advises Maurer. “Imagine a teen site using a visual
appearance appropriate to a government site, or
vice versa. The site won’t feel like it belongs to the
Try using common language instead of technical
jargon or obscure acronyms to avoid alienating anyone.
And—if resources permit—you can even put a
test group together to get feedback and suggestions.
6. Consider using a chatterbot. A virtual assistant,
or chatterbot, can help make interaction with a
website feel more like interacting with a real person.
Chatterbots have basic artificial intelligence capabilities
and can respond to common user questions.
Chatterbots often give those who aren’t technically
inclined a higher level of comfort—as opposed to
navigating a site to find answers—since the interaction
feels more like a one-to-one conversation.
7. Limit flashy, nonfunctional gimmicks. A site
can’t be so flashy as to distract users from the goal.
Sites need to be functional first and flashy second.
Unfortunately, because of designers’ enthusiasm for
web technologies, the latter can easily trump the
former. “I think we are still in an era when simplicity
and well-designed functionality is lacking,” admits
Stolterman. “Complexity is still the major ‘enemy’ of
8. Always acknowledge users’ e-mail. An e-mail
address is not a decorative website ornament. If you
don’t intend to respond to user e-mail, don’t put
an address on your website simply to have it there.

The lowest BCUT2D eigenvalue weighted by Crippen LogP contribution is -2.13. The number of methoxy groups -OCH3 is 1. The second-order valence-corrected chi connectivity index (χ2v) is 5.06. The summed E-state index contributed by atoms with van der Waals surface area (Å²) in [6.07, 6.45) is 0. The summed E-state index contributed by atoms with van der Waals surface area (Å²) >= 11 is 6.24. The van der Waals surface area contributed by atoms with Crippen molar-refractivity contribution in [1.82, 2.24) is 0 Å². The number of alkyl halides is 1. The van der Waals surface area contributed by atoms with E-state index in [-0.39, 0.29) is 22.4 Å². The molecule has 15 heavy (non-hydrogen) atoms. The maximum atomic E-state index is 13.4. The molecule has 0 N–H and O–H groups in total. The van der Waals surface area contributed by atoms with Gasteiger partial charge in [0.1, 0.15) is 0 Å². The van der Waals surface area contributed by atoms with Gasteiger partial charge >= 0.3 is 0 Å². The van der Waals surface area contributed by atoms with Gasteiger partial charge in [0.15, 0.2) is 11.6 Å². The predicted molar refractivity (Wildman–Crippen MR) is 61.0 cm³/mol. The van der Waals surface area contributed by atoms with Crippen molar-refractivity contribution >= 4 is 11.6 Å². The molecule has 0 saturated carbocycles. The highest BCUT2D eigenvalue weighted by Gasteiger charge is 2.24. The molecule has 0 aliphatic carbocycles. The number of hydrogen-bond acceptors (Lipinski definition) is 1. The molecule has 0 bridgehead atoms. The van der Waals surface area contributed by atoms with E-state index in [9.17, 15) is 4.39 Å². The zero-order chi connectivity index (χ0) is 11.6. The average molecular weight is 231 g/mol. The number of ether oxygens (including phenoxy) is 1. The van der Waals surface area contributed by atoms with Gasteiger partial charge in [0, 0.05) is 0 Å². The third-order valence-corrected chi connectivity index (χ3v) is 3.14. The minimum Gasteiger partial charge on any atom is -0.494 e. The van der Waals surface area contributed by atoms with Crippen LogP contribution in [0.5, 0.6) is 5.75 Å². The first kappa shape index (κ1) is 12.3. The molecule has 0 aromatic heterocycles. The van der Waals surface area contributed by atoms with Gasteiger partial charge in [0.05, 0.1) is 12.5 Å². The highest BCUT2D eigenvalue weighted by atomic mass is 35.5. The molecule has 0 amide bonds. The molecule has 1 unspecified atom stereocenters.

Not having an e-mail address on a website can be
a momentary annoyance for users, but putting an
e-mail address on a website and then not responding
to users who take the time to write will cause longterm
annoyance and even make them feel alienated
While it’s not always possible to answer everyone,
you should at the very least acknowledge users’
comments or questions to show there’s actually a real
person behind the website.
Bridging the great divide
Effective HCI design is part science and part art. It
is as much a study of human nature as design. There
is no magic formula to making a human-friendly
website, however, because the possibilities and
design options are as wide and varied as individual
tastes and backgrounds.
Good website designers create experiences for an
audience. They build websites that users can interact
with—not simply view. After all, users don’t sit in
front of their computers as bystanders and expect
miraculous things to happen before their eyes. The
quality of a website can be measured in users’ satisfaction
with this experience.
Always remember that we’re designing for
people, with technology. By applying user-centered
design principles, we’re not only helping users deal
with that pie in the face, we’re helping them avoid
the pie altogether.